In the European Union, wheat production is forecast at 138 million tonnes, up 9% from the below average harvest of 2020–21. Seasonal conditions across the region have been mixed – crop development was hindered by heatwaves and low rainfall earlier in the growing season and a wet finish in France and Germany is likely to impact quality. Production in the United Kingdom is also forecast to increase from the drought affected low of the previous season but will also be impacted by a wet finish.
Production in Ukraine is forecast to increase by 23% from the drought-impacted harvest of 2020–21 to a record 31 million tonnes. Production in Argentina is forecast to increase by 12% in 2021–22 to just over 20 million tonnes.
Australian production second highest on record
Australian wheat production is forecast to reach 32.6 million tonnes in 2021–22. If realised, this will be the second-biggest wheat crop Australia has produced following the 2020–21 record. An excellent start to the winter cropping season in New South Wales, Queensland and Western Australia has been followed by above average winter rainfall in most states, with crops having excellent yield potential heading into spring. If realised, a positive outlook for spring rainfall in the eastern states is expected to result in above average yields. However, there is an increased chance of an overly wet spring, which could interrupt harvest and negatively impact grain quality, depending on timing.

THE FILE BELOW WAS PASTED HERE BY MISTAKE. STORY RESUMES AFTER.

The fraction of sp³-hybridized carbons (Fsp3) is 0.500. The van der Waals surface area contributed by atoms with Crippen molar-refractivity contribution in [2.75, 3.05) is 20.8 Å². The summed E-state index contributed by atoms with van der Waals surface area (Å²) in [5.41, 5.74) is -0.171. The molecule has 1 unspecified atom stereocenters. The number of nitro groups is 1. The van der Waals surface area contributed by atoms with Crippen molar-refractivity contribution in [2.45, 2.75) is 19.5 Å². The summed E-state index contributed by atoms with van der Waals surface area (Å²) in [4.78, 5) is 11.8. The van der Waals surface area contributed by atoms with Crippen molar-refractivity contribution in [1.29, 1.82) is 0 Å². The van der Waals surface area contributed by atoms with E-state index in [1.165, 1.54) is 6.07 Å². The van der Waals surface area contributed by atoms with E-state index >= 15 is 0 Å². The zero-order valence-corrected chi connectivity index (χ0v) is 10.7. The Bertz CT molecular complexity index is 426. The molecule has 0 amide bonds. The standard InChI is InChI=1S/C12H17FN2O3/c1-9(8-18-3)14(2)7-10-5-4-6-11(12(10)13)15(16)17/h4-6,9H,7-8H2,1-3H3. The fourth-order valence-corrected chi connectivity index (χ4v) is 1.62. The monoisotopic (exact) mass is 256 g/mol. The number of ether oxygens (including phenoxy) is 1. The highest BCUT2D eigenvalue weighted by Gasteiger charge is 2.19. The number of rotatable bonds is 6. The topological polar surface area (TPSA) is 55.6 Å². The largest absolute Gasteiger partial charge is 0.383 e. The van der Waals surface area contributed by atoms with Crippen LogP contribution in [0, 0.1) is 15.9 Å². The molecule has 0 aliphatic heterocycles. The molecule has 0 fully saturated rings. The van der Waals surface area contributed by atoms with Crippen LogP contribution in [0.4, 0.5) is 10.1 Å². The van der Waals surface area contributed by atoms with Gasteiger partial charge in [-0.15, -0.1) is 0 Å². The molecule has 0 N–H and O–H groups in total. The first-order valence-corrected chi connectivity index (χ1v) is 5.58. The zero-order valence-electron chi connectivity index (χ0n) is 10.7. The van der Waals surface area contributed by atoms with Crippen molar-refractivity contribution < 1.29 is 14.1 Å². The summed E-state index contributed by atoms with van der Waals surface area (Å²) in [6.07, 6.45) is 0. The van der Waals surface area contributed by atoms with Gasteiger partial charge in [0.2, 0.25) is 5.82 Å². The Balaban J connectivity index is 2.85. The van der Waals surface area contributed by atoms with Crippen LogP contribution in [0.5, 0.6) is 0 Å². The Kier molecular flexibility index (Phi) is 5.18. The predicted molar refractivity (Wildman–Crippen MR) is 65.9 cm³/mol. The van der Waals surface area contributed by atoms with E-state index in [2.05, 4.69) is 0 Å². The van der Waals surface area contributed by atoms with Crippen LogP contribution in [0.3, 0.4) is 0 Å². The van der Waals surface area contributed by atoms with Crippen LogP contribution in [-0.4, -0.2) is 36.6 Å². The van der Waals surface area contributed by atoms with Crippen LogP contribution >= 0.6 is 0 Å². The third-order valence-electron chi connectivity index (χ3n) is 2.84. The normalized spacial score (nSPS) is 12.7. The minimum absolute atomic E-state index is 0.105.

Australian export volume to remain high, export value to reach record
Australian marketing year exports (October to September) of wheat are forecast to be around 23 million tonnes in 2021–22, 3% less than the high level of exports in 2020–21 but 37% above the 10-year average to 2019–20. The value of exports (October to September) is forecast to increase to a record $8.5 billion dollars, reflecting the high volume of exports combined with high wheat prices.